Transcontinental Inc. is expected to earn more in the year to October 31. Its earnings are expected to slip a bit next year and the year after that. But as its earnings are far above its payout, we expect it to keep raising its dividends. It remains a ‘buy’.
We regularly review Montreal-based Key stock Transcontinental Inc. (TSX—TCL.A) on The Investment Reporter ’s weekly feature, ‘The Back Page’. Since we published our May 19 issue, its shares have risen by 8.8 per cent. This gives them upside price momentum. We continue to rate this blue chip stock a ‘buy’.
The company’s earnings are expected to slip a little next year and the year after that. Even so, the earnings remain far above the dividend and the company carries little debt. We expect Transcontinental to continue to raise its generous dividends. This should lead income-seeking investors to bid up the share price. It remains a buy for further long-term share price gains as well as attractive and growing dividends.
Transcontinental writes that it’s “Canada’s largest printer with operations in print, flexible packaging, publishing and digital media . . . has more than 7,000 employees in Canada and the United States, and revenues of C$2.0 billion in 2016.”
In the year to Halloween, we expect Transcontinental’s earnings to grow by 5.6 per cent, to $2.66 a share. Based on this estimate, it trades at an attractively-low price-to-earnings, or P/E, ratio of only 10.1 times.
Its earnings per share are expected to slip . . .
In fiscal 2018 (which begins November 1), Transcontinental’s earnings are expected to slip by 1.9 per cent, to $2.61 a share. Based on this estimate, its shares remain attractive with a P/E ratio of 10.2 times.
In fiscal 2019, Transcontinental’s earnings are expected to slip by 2.3 per cent, to $2.55 a share. Based on this estimate, the P/E ratio is still an appealing 10.5 times.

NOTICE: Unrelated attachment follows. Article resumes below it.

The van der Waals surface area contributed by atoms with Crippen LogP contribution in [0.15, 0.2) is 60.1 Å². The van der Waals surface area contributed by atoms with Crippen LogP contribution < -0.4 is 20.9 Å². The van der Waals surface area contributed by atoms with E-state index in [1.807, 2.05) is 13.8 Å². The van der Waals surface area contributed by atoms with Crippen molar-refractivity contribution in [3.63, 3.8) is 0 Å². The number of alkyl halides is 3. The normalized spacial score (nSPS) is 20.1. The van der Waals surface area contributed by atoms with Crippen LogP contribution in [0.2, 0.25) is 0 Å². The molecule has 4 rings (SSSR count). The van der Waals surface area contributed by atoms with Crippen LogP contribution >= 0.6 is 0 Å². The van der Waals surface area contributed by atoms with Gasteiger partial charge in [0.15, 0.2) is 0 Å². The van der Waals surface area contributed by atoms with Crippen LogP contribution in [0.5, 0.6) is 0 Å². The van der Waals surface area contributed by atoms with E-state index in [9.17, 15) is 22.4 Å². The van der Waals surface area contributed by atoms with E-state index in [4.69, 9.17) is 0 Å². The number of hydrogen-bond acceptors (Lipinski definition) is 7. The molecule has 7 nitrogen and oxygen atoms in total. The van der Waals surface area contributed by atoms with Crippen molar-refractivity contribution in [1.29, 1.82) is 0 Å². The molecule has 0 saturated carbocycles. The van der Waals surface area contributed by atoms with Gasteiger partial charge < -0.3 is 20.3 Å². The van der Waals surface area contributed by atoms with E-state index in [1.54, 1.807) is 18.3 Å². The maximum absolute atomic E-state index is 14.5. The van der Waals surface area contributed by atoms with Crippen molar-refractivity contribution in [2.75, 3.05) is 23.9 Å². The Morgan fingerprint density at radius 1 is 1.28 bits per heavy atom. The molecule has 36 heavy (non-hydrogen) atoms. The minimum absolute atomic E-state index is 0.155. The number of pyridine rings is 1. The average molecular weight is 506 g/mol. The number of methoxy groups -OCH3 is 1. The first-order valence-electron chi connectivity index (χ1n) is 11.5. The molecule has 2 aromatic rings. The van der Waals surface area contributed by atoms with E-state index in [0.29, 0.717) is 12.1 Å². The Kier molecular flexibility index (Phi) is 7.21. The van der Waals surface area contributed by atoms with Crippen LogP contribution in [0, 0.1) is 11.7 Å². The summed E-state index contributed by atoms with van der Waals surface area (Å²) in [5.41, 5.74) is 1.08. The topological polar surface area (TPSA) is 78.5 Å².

The lower expected earnings partly reflect shifts away from traditional newspapers. Some newspaper subscribers prefer to access electronic versions. This works against the number of copies that Transcontinental prints for traditional newspapers such as The Globe & Mail and the Toronto Star.
. . . but its dividend per share is expected to rise
Transcontinental is what’s known as a ‘dividend aristocrat’. In Canada that’s a company that has raised its dividend for at least five years in a row. Transcontinental has raised its dividends for more than five years in a row.
Transcontinental currently pays dividends of 80 cents a share. That yields an attractive three per cent. With the earnings remaining far above the dividends, we expect the company to continue to raise its dividends. That will give you a growing stream of dividends. At some point, income-seeking investors will find the yield too good to resist. They’ll likely bid up the share price. This will give you capital gains on top of high and growing dividend income.
Low debt gives it financial flexibility
Transcontinental has low debt. Its net debt-to-cash-flow ratio is only 0.5 times. This is well within our usual comfort zone of two times or less. This gives the company the financial flexibility to complete moderate acquisitions while continuing to raise its dividends. But acquisitions add to the risk.
And that is our one concern—Transcontinental’s acquisitions of packaging assets. This is not exactly its original printing business. When companies stray from their core businesses, it makes us nervous.
(Laidlaw, for instance, once made money busing students. It then acquired ambulances in California saying that it was an adjacent business. These acquisitions went disastrously wrong. We prefer it when companies stick to the what they know best.)
That one concern aside, we still rate this blue chip stock a buy for further long-term share price gains as well as attractive and growing dividends. Income-seeking investors will likely bid up the price of your shares.
This is an edited version of an article that was originally published for subscribers in the October 6, 2017, issue of The Investment Reporter . You can profit from the award-winning advice subscribers receive regularly in The Investment Reporter .
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